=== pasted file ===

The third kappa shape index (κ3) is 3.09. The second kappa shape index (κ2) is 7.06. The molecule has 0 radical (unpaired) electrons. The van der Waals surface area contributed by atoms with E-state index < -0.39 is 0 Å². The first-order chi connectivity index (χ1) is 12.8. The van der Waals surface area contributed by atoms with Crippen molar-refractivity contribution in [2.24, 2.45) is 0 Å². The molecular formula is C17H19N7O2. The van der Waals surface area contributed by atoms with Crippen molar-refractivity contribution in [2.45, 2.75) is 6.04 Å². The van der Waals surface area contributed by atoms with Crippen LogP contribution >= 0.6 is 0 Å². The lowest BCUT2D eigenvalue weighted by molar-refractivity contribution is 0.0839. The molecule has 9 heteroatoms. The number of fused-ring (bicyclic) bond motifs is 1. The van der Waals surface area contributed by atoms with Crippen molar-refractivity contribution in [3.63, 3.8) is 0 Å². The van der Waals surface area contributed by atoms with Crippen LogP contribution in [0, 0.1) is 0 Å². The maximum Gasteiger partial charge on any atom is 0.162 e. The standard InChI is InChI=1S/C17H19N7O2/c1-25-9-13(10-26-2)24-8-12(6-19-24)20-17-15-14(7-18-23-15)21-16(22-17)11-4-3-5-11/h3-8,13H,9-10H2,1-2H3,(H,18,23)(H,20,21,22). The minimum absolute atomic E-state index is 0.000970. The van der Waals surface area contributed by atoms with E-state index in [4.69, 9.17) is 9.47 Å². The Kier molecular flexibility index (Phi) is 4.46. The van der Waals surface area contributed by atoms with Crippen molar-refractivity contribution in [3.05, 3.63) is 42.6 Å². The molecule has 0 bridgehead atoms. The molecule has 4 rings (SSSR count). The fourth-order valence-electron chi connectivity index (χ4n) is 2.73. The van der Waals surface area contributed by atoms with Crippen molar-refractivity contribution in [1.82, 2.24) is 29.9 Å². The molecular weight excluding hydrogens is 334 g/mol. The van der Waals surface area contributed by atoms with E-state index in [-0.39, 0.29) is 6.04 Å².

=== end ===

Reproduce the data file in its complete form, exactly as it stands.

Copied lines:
The third kappa shape index (κ3) is 3.09. The second kappa shape index (κ2) is 7.06. The molecule has 0 radical (unpaired) electrons. The van der Waals surface area contributed by atoms with E-state index < -0.39 is 0 Å². The first-order chi connectivity index (χ1) is 12.8. The van der Waals surface area contributed by atoms with Crippen molar-refractivity contribution in [2.24, 2.45) is 0 Å². The molecular formula is C17H19N7O2. The van der Waals surface area contributed by atoms with Crippen molar-refractivity contribution in [2.45, 2.75) is 6.04 Å². The van der Waals surface area contributed by atoms with Crippen LogP contribution >= 0.6 is 0 Å². The lowest BCUT2D eigenvalue weighted by molar-refractivity contribution is 0.0839. The molecule has 9 heteroatoms. The number of fused-ring (bicyclic) bond motifs is 1. The van der Waals surface area contributed by atoms with Crippen molar-refractivity contribution in [3.63, 3.8) is 0 Å². The van der Waals surface area contributed by atoms with Crippen LogP contribution in [0, 0.1) is 0 Å². The maximum Gasteiger partial charge on any atom is 0.162 e. The standard InChI is InChI=1S/C17H19N7O2/c1-25-9-13(10-26-2)24-8-12(6-19-24)20-17-15-14(7-18-23-15)21-16(22-17)11-4-3-5-11/h3-8,13H,9-10H2,1-2H3,(H,18,23)(H,20,21,22). The minimum absolute atomic E-state index is 0.000970. The van der Waals surface area contributed by atoms with E-state index in [4.69, 9.17) is 9.47 Å². The Kier molecular flexibility index (Phi) is 4.46. The van der Waals surface area contributed by atoms with Crippen molar-refractivity contribution in [3.05, 3.63) is 42.6 Å². The molecule has 0 bridgehead atoms. The molecule has 4 rings (SSSR count). The fourth-order valence-electron chi connectivity index (χ4n) is 2.73. The van der Waals surface area contributed by atoms with Crippen molar-refractivity contribution in [1.82, 2.24) is 29.9 Å². The molecular weight excluding hydrogens is 334 g/mol. The van der Waals surface area contributed by atoms with E-state index in [-0.39, 0.29) is 6.04 Å².